Guest column: IB discussions trigger good questions
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Few innovations embraced by our public schools in Summit County have garnered as much excitement and consternation as the introduction of the IB Program.
Considerable confusion exists about what the IB Program is, what it brings to Summit students, and why the school district has latched onto it.
Summit School District first implemented the IB Program with the introduction of the Middle Years Program (MYP) in grades 6 and 7 at Summit Middle School in the 2001/2002 school year. The MYP (a grade 6-10 program) expanded into the next grade level each subsequent year, guiding students choosing to continue with the Diploma Program (DP) in grades 11 and 12 to become part of Summit High School’s first DP graduating class last June.
What began as an option for students seeking an academically challenging middle school Honors class experience has resulted in the expansion of the IB Program into our elementary schools through the Primary Years Program (PYP), expansion of the MYP to include all classrooms and all students attending the middle school, and discussions at the high school about how to include more than Honors class students in grades 9 and 10.
As members of our Board of Education, staff, parents, and students developed a deeper understanding of all three IB programs (PYP, MYP, DP), awareness began to build about the potential of the program in supporting our school district mission, vision, and goal of developing caring learners.
Knowing that our aim is to achieve these hopes for all of our students, we have come to realize that it is not acceptable to offer these experiences to only selected students attending our schools. And, although the DP is the only selective program of the three, we work hard to encourage all students to take at least one DP level class in grades 11 and 12. Currently, more than 75 students are taking advantage of this opportunity.
The IB Program originally began as an international schooling option for families stationed overseas seeking a program of study to prepare their children for higher education no matter where they happened to live.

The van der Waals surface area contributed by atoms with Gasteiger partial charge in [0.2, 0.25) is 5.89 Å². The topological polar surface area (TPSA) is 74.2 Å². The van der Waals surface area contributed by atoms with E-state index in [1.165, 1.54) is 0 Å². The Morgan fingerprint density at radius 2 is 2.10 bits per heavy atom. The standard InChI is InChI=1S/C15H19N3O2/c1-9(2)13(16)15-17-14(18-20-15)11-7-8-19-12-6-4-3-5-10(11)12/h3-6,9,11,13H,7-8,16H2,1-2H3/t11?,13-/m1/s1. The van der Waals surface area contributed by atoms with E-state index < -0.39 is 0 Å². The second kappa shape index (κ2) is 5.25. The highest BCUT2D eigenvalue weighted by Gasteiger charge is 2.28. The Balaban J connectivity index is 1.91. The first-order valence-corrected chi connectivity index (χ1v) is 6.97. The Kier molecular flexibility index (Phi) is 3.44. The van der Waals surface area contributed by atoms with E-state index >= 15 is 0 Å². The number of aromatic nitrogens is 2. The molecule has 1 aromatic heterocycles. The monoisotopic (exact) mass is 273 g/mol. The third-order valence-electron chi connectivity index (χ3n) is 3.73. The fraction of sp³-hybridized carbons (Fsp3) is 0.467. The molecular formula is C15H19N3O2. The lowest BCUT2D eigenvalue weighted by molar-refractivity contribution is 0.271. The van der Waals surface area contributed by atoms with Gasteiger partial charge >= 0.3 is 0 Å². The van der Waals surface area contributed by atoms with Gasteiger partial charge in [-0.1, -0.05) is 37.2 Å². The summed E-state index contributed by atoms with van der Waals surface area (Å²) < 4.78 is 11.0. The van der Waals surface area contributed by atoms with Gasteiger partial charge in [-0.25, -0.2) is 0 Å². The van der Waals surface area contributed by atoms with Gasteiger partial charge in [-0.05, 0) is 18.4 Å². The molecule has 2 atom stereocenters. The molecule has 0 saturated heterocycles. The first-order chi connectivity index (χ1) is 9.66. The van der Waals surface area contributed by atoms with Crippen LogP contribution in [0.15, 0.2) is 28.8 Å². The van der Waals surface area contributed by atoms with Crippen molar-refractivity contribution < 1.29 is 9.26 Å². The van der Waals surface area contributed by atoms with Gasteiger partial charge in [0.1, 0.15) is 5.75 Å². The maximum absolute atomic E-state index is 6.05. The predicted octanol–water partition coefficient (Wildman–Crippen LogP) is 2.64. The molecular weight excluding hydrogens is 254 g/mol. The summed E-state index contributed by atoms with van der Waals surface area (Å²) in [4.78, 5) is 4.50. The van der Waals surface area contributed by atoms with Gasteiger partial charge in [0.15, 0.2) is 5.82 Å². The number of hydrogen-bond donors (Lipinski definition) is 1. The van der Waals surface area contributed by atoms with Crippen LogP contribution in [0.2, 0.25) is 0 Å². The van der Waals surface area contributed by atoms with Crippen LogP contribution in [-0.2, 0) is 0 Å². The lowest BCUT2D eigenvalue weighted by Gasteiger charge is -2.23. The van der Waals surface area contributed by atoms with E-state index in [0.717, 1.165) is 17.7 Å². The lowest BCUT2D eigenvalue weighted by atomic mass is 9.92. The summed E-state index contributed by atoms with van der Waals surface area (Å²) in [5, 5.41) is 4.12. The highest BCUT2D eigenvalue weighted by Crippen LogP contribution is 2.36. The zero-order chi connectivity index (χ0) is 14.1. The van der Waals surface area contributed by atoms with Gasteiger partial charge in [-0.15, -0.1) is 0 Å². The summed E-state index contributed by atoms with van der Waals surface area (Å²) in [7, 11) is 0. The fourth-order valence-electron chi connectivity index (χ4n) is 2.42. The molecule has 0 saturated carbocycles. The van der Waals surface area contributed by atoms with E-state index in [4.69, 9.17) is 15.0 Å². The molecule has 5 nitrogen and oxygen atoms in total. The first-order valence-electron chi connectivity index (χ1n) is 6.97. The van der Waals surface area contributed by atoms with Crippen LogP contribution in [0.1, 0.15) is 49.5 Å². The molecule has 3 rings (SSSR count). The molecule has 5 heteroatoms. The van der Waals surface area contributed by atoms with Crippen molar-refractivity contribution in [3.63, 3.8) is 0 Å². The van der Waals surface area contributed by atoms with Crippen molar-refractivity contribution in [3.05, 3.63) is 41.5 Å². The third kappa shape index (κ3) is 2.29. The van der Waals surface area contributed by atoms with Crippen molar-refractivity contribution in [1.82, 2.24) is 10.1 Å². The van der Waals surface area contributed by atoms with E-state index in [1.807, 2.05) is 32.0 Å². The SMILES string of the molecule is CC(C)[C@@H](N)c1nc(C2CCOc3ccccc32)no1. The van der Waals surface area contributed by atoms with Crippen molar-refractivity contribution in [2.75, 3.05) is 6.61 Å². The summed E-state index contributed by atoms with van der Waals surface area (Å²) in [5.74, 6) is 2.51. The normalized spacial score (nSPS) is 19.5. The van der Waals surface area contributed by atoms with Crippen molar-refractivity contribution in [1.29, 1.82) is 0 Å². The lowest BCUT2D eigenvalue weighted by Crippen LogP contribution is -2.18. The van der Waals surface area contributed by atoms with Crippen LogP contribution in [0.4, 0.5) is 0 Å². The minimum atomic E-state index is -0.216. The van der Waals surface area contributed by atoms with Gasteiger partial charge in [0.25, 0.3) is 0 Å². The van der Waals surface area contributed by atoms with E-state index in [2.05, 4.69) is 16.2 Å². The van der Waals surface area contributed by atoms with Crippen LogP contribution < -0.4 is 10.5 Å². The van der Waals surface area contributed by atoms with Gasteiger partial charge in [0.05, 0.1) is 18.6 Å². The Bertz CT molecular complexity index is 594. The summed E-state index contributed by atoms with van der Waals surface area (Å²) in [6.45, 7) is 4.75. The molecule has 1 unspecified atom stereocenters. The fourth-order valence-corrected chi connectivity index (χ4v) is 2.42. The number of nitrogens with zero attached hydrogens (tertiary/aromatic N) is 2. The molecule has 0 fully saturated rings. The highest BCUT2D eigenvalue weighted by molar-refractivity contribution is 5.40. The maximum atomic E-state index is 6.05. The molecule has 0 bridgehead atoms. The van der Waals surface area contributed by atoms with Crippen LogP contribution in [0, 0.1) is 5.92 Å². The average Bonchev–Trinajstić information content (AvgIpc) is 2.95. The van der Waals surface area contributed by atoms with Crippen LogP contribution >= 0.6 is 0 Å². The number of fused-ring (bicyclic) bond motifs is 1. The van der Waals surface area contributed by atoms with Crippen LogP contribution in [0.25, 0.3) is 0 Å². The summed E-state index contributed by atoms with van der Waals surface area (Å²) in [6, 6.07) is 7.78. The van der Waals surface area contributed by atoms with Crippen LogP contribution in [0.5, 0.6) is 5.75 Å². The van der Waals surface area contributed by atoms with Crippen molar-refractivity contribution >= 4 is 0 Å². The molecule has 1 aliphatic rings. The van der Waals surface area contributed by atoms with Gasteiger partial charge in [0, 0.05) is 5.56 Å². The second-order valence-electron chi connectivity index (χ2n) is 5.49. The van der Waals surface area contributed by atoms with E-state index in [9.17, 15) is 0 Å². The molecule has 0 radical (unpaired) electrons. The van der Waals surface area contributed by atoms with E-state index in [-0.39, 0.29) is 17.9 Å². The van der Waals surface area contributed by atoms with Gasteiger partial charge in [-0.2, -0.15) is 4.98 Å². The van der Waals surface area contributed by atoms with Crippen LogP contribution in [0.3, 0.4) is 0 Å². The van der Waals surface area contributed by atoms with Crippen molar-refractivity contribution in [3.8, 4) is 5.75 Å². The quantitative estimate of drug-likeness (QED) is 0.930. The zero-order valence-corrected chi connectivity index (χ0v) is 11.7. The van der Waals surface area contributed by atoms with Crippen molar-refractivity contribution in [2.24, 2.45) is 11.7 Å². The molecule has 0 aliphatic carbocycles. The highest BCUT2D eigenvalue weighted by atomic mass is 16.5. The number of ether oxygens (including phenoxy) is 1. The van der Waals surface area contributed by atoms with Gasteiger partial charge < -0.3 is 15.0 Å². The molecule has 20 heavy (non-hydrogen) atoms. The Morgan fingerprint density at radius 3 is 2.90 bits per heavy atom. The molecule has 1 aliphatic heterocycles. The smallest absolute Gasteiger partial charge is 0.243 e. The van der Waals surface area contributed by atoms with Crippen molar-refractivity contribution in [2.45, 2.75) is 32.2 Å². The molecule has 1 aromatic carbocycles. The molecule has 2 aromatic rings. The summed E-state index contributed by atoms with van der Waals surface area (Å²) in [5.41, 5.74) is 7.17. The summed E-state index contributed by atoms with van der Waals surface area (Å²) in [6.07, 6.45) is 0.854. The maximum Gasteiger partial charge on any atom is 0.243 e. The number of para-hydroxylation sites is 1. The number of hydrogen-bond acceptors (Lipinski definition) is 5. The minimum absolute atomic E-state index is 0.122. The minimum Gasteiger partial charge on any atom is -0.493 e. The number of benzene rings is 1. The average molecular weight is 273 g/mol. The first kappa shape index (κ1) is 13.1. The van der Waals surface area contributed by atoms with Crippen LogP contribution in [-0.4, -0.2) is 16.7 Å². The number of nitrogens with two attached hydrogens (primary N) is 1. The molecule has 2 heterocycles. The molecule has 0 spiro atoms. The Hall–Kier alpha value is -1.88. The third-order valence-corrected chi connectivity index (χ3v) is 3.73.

Since then, the program has grown to include an internationally monitored standard of excellence and quality to assure that students participating in the programs any where in the world can compete with their international peers. Considering what our students will face in the competitive world arena in the 21st century, this aspect is very appealing.
While the IB programs inspire international-mindedness, this happens by grounding students at all levels in an understanding of who we are as individuals, communities, Coloradoans and Americans.
Although each of three IB programs are unique and have different characteristics, themes that run through each include high expectations for student achievement and character development ” a direct fit with developing caring learners.
Each of the programs asks our students to be involved in making a difference in their community, to hold themselves accountable for behaviors that demonstrate character, to think creatively and deeply about big questions and concepts, to gain a worldly perspective on issues facing our planet, and to produce evidence of their learning. These are values we hold in high regard in our schools.
Instructionally, the IB programs ask that our teachers plan units of instruction together, develop measures of student success together, and participate in professional development together.
All of these practices are important aspects of the development of Professional Learning Communities in each of our schools – teams of educators working hard to establish greater consistency and quality of teaching and learning in all classrooms for all students. Partnering with IB provides us with the blueprint, a common vocabulary, and universal assessment standards to elevate the level of our professional learning communities.
With the IB Program comes support for these efforts and accountability to make sure that our program meets the international standard. There is a cost associated with our participation that we are working hard to minimize as we trim our budget for next year.
Currently, the District spends approximately 1 percent ($278,659) of our general fund budget in coordination, dues and fees, and professional development related to the program. Considering the positives we stand to gain through the IB program, we believe the benefits and the positive impacts for our students outweigh the costs.
At the May 14 Board of Education meeting, the Board approved the recommendations from the high school MYP Task Force to implement the MYP practices and assessments into 9th and 10th grade classes and to continue to explore the idea of offering the full MYP program for all students including community service requirements and personal projects.
Additionally, the Board re-committed to the District’s plans to implement the PYP in all elementary schools, to continue offering the MYP for all students attending Summit Middle School, and the DP at Summit High School. These items received approval from the Board with these assurances: teachers will receive the support and resources to successfully implement the programs; IB programs will be evaluated annually; and attention will be given to educational programming options for non-DP students in grades 11 and 12.
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